Francis Opila

Statue of St. Francis in the Garden


I thought I saw you wink.

Again you wink. Then, through the wild roses,
your smile reaches me.  Layers of moss
peel from your concrete skin, revealing
your tattered brown cloak. You emerge

from the sword ferns onto the courtyard. Let’s
have tea, you say, and so I put a pot on. Here’s a chair,
a cup of green dragon tea, some biscuits. The stone
Buddha joins us with his quiet presence.  I ask

Did you mind being molded from concrete or would
you have preferred being sculpted from stone?
What are your plans after all these centuries?
Do you want to hear how I’ve survived my hurt?
Have you heard about the latest “holy” wars?
Did you know that the pope took your name?

You simply smile and take another sip of tea.
You tell me about the present moment.
A spotted towhee flits about your feet.
A fox squirrel approaches, a thief
I’ve come to loathe, you offer
him a few large crumbs, which he devours.

We sit. Time drifts. White petals shimmer.
We chant Brother Sun, Sister Moon.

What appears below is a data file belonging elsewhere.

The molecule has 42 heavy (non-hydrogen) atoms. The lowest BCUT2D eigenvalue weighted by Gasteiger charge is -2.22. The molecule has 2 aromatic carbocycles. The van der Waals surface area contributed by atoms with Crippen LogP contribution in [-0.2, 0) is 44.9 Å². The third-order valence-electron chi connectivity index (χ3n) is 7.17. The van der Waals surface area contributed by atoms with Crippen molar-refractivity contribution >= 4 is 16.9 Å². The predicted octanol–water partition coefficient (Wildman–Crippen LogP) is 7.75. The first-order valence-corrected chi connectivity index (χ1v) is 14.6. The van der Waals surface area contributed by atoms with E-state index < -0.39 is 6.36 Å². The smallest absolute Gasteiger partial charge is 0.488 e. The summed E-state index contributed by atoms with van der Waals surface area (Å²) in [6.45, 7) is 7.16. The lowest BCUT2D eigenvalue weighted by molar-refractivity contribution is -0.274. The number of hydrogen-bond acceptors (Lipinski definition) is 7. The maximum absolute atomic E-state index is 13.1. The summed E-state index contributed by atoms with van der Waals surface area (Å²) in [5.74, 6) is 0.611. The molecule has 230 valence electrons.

We recite Rumi, we whirl. The wind
plays the reeds. A song sparrow trills.

I know you’ll be going downtown to visit the homeless,
maybe you’ll see the sisters of the road. Your path
to Assisi is long and your peace mission with the sultan
is pressing. Yet, my dear Francis, can you take some time
to walk with me barefoot in the cedar forest
and watch the trillium bloom?




The Priest on the Bus

for Richard Berg, CSC

The bus putters across the aging steel bridge.
The priest, two weeks older than the pope,
wears no starched white collar,
sits every day in the same seat.
The morning fog rises off the river, exposing
the haze of my youth, the belabored
catechisms, the unspoken sins of being.
The smell of strong coffee on his breath,
he asks How’s your girlfriend?
The current eddies under the rusted bridge.
I ask How’s that book you’re writing?

This morning the tide’s flowing out.
I offer the priest a thin book of poetry,
Mary Oliver's Thirst, where she walks with us
to the pond, sunflowers, hummingbirds,
seekers of sweetness, but he insists
he has too much to read.  It takes two minutes

to read a poem, a randomly chosen poem,
wherever the book opens. Today he accepts
the book, opens to reflection on the ride,
opens to the next day's Mass, even in Advent,
purple vestments, shimmering candles,
his sermon offers a poem:

The fox in the field,
the yellow chat singing,
the heron in the pond,
humble prayers
of truth stirring in the ripples.




Francis Opila has lived in the Pacific Northwest most of his adult life; he currently resides in Portland, OR.  His work, recreation, and spirit have taken him out into the woods, wetlands, mountains, and rivers.  His poetry has been published in Latitude on 2nd and Empirical. He enjoys performing poetry, combining recitation and playing Native American flute. He can be reched at: